The PEN/Saul Bellow Award goes to a living American author whose scale of achievement in fiction, over a sustained career, places him or her in the highest rank of American literature.
From the Judges' Citation
The works of Chloe Anthony Wofford, better known as Toni Morrison, have changed the landscape of American fiction. Revelatory, intelligent, bold, her fiction is invested in the black experience, in black lives, and in black consciousness, material from which she has forged a singular American aesthetic.
Toni Morrison not only opened doors to others when she began to publish, she has also stayed grounded in the issues of her time. At every turn, she has commented upon and enlarged the conversation about what it is to be black, female, human, universal. Her brilliant and bracing fiction continues to address what is crucial, timely and timeless.
For her enduring command of her art, the judges take great pleasure in awarding Toni Morrison the PEN/Saul Bellow Prize for American Fiction 2016."
Louise Erdrich is the author of fifteen novels as well as volumes of poetry, children’s books, short stories, and a memoir of early motherhood. Her debut novel, Love Medicine, received the National Book Critics Circle Award; more recently, The Plague Of Doves won the Anisfield-Wolf Book Award and was a finalist for the Pulitzer Prize, and The Round House won the National Book Award. Louise Erdrich lives in Minnesota with her daughters and is the owner of Birchbark Books, a small independent bookstore. Her new novel, LaRose, will be publishing in Spring 2016. Erdrich was the 2014 winner of the PEN/Saul Bellow Award.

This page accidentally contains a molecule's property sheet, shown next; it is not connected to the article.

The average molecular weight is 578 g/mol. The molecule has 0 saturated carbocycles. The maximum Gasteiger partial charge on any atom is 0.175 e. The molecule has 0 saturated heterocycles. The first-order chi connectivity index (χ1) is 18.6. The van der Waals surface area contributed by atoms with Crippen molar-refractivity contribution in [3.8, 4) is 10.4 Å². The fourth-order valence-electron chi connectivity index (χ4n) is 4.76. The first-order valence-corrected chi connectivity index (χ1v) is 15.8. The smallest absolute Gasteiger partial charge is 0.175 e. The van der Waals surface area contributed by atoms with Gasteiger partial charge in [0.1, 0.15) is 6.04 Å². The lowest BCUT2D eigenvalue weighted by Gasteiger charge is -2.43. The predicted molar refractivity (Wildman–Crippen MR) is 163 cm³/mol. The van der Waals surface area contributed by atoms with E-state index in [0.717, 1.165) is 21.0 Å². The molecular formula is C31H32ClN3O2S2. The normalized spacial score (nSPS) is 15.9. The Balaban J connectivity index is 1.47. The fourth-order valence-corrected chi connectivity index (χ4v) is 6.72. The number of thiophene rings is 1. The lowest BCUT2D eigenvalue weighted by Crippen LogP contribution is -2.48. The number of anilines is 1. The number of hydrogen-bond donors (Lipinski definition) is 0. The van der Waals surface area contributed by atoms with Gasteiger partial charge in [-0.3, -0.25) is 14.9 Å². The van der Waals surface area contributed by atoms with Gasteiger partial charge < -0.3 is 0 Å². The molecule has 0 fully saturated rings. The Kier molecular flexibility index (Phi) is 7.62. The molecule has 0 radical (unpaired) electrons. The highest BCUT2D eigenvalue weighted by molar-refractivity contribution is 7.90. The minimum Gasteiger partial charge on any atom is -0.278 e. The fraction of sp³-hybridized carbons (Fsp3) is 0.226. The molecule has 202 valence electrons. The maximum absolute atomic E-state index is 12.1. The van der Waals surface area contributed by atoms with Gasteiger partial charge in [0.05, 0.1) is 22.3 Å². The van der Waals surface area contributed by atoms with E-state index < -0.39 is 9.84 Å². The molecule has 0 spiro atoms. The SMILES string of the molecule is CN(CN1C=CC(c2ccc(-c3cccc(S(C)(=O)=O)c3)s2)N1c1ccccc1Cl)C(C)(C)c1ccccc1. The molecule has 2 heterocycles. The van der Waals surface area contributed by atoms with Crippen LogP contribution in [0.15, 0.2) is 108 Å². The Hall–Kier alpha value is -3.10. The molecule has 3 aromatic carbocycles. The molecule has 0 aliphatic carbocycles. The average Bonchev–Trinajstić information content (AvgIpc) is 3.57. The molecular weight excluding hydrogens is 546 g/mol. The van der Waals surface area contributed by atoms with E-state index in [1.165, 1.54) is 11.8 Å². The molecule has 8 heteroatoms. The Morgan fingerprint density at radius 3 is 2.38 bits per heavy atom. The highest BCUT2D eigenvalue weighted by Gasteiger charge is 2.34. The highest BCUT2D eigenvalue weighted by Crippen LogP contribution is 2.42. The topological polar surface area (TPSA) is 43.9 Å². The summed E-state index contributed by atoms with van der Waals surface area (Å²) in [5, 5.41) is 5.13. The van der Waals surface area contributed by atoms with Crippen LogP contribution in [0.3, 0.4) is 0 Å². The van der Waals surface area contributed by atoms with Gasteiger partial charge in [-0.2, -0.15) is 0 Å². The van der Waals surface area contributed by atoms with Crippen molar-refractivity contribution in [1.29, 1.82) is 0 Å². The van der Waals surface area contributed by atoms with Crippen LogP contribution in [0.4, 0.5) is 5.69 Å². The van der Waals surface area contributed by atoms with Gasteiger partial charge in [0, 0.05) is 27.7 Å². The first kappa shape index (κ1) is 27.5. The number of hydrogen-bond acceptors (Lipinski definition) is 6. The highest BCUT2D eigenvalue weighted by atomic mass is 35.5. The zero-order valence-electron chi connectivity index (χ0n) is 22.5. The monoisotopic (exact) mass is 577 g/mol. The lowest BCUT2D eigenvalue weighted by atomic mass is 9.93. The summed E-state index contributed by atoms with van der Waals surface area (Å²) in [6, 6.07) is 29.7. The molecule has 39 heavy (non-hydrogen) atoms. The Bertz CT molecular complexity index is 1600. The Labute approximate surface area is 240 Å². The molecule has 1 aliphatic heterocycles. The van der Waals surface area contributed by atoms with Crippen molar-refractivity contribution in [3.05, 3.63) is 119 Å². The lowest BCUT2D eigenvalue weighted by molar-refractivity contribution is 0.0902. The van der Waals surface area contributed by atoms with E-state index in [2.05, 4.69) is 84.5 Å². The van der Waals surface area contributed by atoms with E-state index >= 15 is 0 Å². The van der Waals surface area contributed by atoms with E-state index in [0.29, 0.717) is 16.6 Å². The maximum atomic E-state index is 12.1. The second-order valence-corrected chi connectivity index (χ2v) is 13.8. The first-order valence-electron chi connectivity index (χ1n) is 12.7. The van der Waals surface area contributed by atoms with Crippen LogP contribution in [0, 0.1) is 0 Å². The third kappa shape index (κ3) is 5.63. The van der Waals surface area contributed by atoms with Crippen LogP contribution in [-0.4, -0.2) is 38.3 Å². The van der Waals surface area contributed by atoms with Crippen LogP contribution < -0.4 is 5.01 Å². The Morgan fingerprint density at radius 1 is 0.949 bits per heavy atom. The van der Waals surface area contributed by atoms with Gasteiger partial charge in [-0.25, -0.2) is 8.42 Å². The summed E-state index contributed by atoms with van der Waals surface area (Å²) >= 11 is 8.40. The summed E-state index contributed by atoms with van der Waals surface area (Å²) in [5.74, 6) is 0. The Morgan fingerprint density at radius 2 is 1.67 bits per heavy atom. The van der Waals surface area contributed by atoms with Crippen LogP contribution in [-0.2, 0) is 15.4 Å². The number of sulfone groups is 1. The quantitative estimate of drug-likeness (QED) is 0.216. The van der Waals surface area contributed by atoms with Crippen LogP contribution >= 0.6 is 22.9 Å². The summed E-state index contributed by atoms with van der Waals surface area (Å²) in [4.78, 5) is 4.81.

Dinaw Mengestu came to the U.S. with his family from Ethiopia at the age of two. He has published three novels, all of them New York Times Notable Books, including his most recent, All Our Names. A 2012 MacArthur Foundation Fellow, Mengestu also earned a 2007 National Book Foundation “5 Under 35” Award and was included on The New Yorker’s “20 under 40” list in 2010. Also a freelance journalist who has reported from sub-Saharan Africa about life in Darfur, northern Uganda, and eastern Congo, Mengestu has had his work published in Harper’s, Granta, Rolling Stone, The New Yorker, and The Wall Street Journal.
Francine Prose is the author of twenty works of fiction. Her novel A Changed Man won the Dayton Literary Peace Prize, and Blue Angel was a finalist for the National Book Award. Her most recent works of nonfiction include the highly acclaimed Anne Frank: The Book, The Life, The Afterlife, and the New York Times bestseller Reading Like a Writer. The recipient of numerous grants and honors, including a Guggenheim and a Fulbright, a Director’s Fellow at the Dorothy and Lewis B. Cullman Center for Scholars and Writers at the New York Public Library, Prose is a former president of PEN American Center, and a member of the American Academy of Arts and Letters and the American Academy of Arts and Sciences. She lives in New York City.
Philip Roth, Cormac McCarthy, Don DeLillo, E. L. Doctorow, and Louise Erdrich.
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